Day- One: – Multi Drug Resistant Tuberculosis. This is tuberculosis that is resistant to drug therapy. Two most common drugs for which a resistance occurs are isoniazid (INH) and rifampicin. MDRTD begins when patients are being treated with antibiotics and do not take the medication as prescribed. Levels drop and after a time the organism becomes resistant to the antibiotic.
Day Two: – HELLP syndrome is an obstetrical disorder associated with pre-eclampsia. The onset is sudden and occurs during the last trimester of pregnancy. Pre-eclampsia is associated with hypertension, edema of extremities and protein in the urine. HELLP syndrome may not present these signs but there could be a sudden onset of seizures before any of these signs surface (Haram, Svendsen & Abildgaard, 2009).
Day Three: – Acute Respiratory Diseases Syndrome (ARDS) are a set of signs and symptoms indicative of dysfunction in the respiratory tract. They consist of shortness of breath; hypoxia coming from tachypnea. The onset is very sudden and is usually triggered by infections such as sepsis, pneumonia and pancreatitis (Ware & Matthay, 2000).
Day Four: – Creutzfeldt–Jakob disease (CJD) is also called the bovine spongiform encephalopathy (BSE). It is a very deadly disease being caused by prions. Manifestations begin as acute onset of dementia, which progresses rapidly towards memory loss; hallucinations and locomotor alterations. These symptoms signal a gradual brain death, which eventually leads to end of life stages. Diagnosis is made through cerebrospinal fluid analysis; electroencelopgraphy and MRI. Scientists are still conducting research regarding its treatment. However, pentosan polysulphat has been used with a great measure of success (Ironside, 2006).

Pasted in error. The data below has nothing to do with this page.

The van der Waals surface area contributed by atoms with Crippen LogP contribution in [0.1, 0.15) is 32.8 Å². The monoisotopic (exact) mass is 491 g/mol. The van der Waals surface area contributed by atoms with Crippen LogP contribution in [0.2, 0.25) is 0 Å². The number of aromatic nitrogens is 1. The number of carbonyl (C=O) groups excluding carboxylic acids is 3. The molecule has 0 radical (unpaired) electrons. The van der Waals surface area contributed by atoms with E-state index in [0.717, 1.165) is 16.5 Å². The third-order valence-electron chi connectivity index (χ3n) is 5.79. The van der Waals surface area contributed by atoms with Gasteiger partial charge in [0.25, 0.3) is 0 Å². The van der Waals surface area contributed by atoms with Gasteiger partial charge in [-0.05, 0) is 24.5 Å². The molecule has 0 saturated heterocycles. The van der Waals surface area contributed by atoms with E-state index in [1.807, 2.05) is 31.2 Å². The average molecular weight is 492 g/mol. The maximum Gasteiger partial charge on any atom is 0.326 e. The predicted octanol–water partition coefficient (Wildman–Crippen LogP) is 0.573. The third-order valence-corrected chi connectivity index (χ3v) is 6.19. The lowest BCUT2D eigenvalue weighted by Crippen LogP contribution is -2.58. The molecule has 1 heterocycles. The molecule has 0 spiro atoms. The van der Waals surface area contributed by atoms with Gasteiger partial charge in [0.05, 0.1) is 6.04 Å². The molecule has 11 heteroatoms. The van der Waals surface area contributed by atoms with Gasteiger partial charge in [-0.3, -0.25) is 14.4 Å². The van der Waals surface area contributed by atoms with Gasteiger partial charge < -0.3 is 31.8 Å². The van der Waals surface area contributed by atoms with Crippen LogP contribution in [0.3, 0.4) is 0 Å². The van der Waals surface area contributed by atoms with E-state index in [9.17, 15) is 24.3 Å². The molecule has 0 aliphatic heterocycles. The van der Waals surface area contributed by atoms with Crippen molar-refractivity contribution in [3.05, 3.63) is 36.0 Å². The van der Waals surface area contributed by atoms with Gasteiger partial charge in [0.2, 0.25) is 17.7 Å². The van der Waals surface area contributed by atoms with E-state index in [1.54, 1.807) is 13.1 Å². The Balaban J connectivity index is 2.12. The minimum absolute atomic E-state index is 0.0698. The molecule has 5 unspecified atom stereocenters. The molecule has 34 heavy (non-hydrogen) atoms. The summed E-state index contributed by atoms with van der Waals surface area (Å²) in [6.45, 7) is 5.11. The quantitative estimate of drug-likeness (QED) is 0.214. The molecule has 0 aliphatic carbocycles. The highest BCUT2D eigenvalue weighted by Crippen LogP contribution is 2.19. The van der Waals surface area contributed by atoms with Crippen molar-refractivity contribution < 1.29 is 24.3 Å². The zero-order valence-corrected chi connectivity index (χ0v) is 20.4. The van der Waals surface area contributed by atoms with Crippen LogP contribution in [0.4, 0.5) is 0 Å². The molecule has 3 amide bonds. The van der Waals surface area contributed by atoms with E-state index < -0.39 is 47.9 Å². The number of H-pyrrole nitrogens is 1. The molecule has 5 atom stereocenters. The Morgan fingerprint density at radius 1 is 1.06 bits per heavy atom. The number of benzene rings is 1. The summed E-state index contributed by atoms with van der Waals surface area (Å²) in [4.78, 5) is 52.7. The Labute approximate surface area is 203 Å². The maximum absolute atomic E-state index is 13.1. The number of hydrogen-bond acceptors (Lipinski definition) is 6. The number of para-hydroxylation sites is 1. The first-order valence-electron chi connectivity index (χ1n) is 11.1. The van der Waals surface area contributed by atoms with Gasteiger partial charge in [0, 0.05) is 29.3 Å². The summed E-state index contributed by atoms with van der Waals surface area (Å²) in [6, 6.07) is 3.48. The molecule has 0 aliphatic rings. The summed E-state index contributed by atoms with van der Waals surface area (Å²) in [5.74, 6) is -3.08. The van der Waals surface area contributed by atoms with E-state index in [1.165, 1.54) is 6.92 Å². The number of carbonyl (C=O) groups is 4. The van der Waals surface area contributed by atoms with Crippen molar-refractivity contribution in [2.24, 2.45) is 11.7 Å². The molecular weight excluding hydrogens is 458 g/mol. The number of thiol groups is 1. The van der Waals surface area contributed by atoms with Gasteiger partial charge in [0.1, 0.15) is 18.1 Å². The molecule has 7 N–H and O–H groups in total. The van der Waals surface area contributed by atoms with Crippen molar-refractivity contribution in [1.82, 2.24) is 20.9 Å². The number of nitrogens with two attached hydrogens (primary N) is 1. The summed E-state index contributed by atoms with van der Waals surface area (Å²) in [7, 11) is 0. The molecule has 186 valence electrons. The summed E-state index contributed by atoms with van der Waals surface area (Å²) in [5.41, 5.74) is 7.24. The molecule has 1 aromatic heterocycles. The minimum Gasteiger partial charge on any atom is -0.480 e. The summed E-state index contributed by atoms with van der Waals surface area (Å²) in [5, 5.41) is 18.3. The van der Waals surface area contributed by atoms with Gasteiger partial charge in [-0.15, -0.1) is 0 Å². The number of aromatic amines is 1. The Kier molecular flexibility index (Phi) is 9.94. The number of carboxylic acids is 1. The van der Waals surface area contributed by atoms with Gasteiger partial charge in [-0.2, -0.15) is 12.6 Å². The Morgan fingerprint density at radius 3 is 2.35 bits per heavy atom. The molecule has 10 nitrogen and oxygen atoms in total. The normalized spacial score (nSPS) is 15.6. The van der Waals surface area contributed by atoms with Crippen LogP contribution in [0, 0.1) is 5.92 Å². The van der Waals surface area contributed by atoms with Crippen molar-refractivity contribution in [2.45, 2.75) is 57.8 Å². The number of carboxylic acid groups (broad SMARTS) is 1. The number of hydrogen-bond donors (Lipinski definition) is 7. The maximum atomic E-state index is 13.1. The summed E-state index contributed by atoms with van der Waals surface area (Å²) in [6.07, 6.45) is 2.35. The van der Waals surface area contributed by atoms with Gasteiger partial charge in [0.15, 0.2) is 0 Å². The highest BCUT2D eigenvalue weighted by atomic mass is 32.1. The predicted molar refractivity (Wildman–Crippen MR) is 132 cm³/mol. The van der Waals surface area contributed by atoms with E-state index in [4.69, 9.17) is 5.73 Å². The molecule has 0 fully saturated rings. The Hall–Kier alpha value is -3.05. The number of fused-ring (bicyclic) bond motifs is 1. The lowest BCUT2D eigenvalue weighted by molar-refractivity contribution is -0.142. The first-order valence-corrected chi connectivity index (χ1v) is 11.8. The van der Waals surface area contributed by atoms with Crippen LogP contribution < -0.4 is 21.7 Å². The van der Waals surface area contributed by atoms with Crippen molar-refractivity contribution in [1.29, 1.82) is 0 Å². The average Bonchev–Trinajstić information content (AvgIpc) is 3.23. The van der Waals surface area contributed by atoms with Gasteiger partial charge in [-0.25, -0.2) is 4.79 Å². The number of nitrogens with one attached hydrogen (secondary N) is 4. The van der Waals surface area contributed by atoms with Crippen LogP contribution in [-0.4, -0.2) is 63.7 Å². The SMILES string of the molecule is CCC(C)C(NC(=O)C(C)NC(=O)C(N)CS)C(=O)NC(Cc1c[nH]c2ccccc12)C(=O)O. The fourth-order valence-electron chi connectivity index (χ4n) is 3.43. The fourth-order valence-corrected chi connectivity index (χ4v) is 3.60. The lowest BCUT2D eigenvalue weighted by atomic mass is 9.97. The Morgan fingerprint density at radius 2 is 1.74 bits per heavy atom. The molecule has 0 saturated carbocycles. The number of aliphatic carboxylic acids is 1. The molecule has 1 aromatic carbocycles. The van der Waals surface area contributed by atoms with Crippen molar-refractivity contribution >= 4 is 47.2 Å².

Day Five: – Multiple Personality Disorder (MPD) is characterized by having alterations in one’s personality. The unity of consciousness through, which people identify themselves becomes distorted. This happens suddenly as well as spontaneously. Associated with this disorder is amnesia manifested as forgetfulness. Psychologists contend that memories repressed during childhood due to abuse could be a predisposing factor. Another theory supporting this disorder relates to psychologists creating it in individual for therapeutic purposes. However, it does not denounce that MPD is a real problem among adolescents and adults as they find difficulty relating themselves in an appropriate manner.
Day six: – TORCH is the acronym for (T)oxoplasmosis, (O)ther Agents, (R)ubella (also known as German Measles), (C)ytomegalovirus, and (H)erpes Simplex (Abdel-Fattah et.al, 2005). Precisely, it refers to infection characteristic of any of these five conditions mentioned above. They usually occur in the developing fetus or new born. Manifestations in the fetus or new born are microcephaly; hrombocytopenia; sensorineural deafness; hepatosplenomegaly and chorioretinitis. Accompanying these conditions usually is a very high fever; inadequate feeding and rashes. The condition is diagnosed during intrauterine life or at birth through physical examination or diagnostic testing. Prognosis depends on the stage of pregnancy in which the diagnosis is confirmed.
Day Seven: – Reactive Attachment Disorder (RAD) is a pediatric dysfunction characterized by an inappropriate socialization process. These children have difficulty initiating relationships with persons in their social environment in accordance with their age development. Psychologists have contended that this condition emerged from inadequate opportunities for forming attachments with mothers and caregivers during the formative stages of psychosocial development. Predisposing factors are neglect and child abuse (Schechter & Willheim, 2009).
Abdel-Fattah, S. Bhat, A. Illanes, S. Bartha, J., & Carrington, D. (2005). TORCH test for fetal medicine indications: only CMV is necessary in the United Kingdom. Prenat. Diagn. 2 (11); 1028–31.
Haram, K. Svendsen, E., & Abildgaard, U. (2009). The HELLP syndrome: clinical issues and management. A review. BMC Pregnancy Childbirth. 9, 8.
Ironside, J. Sutherland, K. Bell, J. McCardle, L. Barrie, C. Estebeiro, K. Zeidler, M., & Will, R.(2006). A new variant of Creutzfeldt-Jakob disease: neuropathological and clinical features. Cold Spring Harbor symposia on quantitative biology 61: 523–30.
Schechter, D., & Willheim, E. (2009). Disturbances of attachment and parental psychopathology in early childhood. Child and Adolescent Psychiatric Clinics of North America, 18 (3), 665–86.
Ware, L., & Matthay, M (2000). The acute respiratory distress syndrome. N Engl J Med, 342 (18), 1334–49.